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Apple Is Far Less Important to Berkshire Hathaway Than You Think

Motley Fool - Sun Dec 3, 2023

The passing of Charlie Munger on Nov. 28 marked the end of a chapter for longtime fans of Berkshire Hathaway (NYSE: BRK.A)(NYSE: BRK.B). Munger often spoke less than Warren Buffett during the company's famous annual meetings in Omaha, Nebraska. But his wit and wry sense of humor lightened the mood and complemented Buffett's bouncy cadence perfectly.

Berkshire Hathaway is a behemoth of a company -- the seventh-largest-weighted stock in the S&P 500 and the largest non-"tech" U.S.-based stock by market cap ("tech" because Meta Platforms and Alphabet are in the communications sector, while Tesla and Amazon are in the consumer discretionary sector).

At the time of this writing, Berkshire has a market cap of $779.5 billion, but the value of its public equity portfolio is only 46% of that, or $358.1 billion.

Put another way, over half of Berkshire Hathaway's value derives from private companies or businesses it owns outright. Let's break down the true composition of Berkshire Hathaway and determine if the blue-chip stock is a buy now.

A person looks at a display of various maps and data points.

Image source: Getty Images.

The Big Four

In Berkshire Hathaway's 2020 annual letter to shareholders, Buffett called Berkshire's many subsidiaries "a smorgasbord of businesses employing 360,000 at year-end." The list of companies Berkshire owns part of but doesn't control is large and diverse. In that same letter, Buffett referred to the company's four jewels or its "big four." The big four account for the vast majority of Berkshire's earnings and its value.

The big four are its stake in Apple(NASDAQ: AAPL) stock, the company's property and casualty insurance business, its complete ownership of BNSF railroad, and its 92% ownership of Berkshire Hathaway Energy (BHE).

1. Apple

Berkshire's stake in Apple has grown since 2020 -- thanks in part to Apple stock hovering around an all-time high. Apple makes up 48.4% of Berkshire's public equity portfolio but only 22.2% of the market cap of Berkshire Hathaway. It's still a big chunk, but it is smaller than it looks if you're only focusing on the public equity portfolio.

2. Insurance businesses

Perhaps the most valuable part of Berkshire Hathaway is its property and casualty insurance businesses. Berkshire views its insurance business in two categories: underwriting and investing. Its underwriting operations include GEICO, Berkshire Hathaway Primary Group, and Berkshire Hathaway Reinsurance Group.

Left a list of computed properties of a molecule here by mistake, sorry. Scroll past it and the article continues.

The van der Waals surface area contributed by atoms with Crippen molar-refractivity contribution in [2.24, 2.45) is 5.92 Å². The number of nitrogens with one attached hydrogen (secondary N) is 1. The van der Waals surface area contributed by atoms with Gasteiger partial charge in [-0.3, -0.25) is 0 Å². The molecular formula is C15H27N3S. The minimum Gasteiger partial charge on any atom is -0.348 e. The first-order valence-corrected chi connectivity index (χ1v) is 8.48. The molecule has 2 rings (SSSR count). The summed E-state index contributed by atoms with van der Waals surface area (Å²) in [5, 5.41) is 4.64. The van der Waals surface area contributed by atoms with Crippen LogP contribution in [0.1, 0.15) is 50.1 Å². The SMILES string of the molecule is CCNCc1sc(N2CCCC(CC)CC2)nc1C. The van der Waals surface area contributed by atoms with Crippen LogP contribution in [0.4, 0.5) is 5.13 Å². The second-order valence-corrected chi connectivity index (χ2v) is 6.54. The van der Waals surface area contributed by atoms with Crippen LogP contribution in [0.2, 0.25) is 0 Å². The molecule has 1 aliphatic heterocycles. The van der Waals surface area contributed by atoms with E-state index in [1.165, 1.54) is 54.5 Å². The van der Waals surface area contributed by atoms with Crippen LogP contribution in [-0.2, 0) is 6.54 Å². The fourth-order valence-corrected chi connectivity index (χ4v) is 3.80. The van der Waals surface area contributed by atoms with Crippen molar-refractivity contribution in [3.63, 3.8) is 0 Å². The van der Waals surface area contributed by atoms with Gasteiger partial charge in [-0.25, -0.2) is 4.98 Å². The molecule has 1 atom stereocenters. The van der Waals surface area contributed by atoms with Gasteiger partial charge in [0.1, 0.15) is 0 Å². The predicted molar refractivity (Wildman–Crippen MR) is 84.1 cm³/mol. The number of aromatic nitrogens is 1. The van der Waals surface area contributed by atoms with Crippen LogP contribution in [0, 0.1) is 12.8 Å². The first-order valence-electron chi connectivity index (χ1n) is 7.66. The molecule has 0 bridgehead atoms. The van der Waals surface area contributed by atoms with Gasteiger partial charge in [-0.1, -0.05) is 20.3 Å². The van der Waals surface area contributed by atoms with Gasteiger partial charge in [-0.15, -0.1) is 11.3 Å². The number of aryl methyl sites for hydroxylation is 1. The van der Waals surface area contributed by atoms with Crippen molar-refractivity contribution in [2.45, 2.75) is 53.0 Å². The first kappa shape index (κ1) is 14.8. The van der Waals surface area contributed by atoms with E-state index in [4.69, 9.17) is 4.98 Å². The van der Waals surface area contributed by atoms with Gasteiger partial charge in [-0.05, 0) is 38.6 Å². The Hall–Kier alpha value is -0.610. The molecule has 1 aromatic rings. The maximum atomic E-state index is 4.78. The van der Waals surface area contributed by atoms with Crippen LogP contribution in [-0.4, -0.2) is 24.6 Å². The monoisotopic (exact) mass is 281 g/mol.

Valuing an insurance company isn't easy. But Buffett has long drawn attention to the float as a good way of monitoring the progress of the company. Float is basically the amount of money an insurance company holds to pay in the event of claims. Float comes from premium payments.

Buffett has long loved the insurance business model because it involves the steady collection of premiums, which can be invested without the cost of capital. In Berkshire's 2009 shareholder letter, Buffett noted that Berkshire's float grew from $16 million in 1967 to $62 billion at the end of 2009 (not a typo). In its 2022 annual shareholder letter, Buffett said that the float grew from around $114 billion at the end of 2017 to approximately $164 billion at the end of 2022, helped by Berkshire's acquisition of Allegheny.

Berkshire books an underwriting profit if premiums exceed the total expenses and eventual losses of the business. However, it is probably going to book an underwriting loss if an unusual amount of catastrophic events occur.

One of Berkshire's greatest (and perhaps its most underappreciated) strengths is the management of its insurance businesses and its underwriting prowess. According to the 2022 annual report, "insurance underwriting generated an after-tax loss of $90 million in 2022 and after-tax earnings of $728 million in 2021 and $657 million in 2020. Insurance underwriting results included after-tax losses from significant catastrophe events of approximately $2.4 billion in 2022, $2.3 billion in 2021, and $750 million in 2020." The underwriting success helped protect Berkshire's insurance float, leaving room to generate investment income.

Insurance companies are usually considered to be a good value at a price-to-book ratio of 1 and expensive at a price-to-book ratio closer to 2. Valuing Berkshire's insurance business on its float alone, which would be very conservative considering these businesses are likely worth far more than that, would make it worth around $162 billion.

3. BNSF Railroad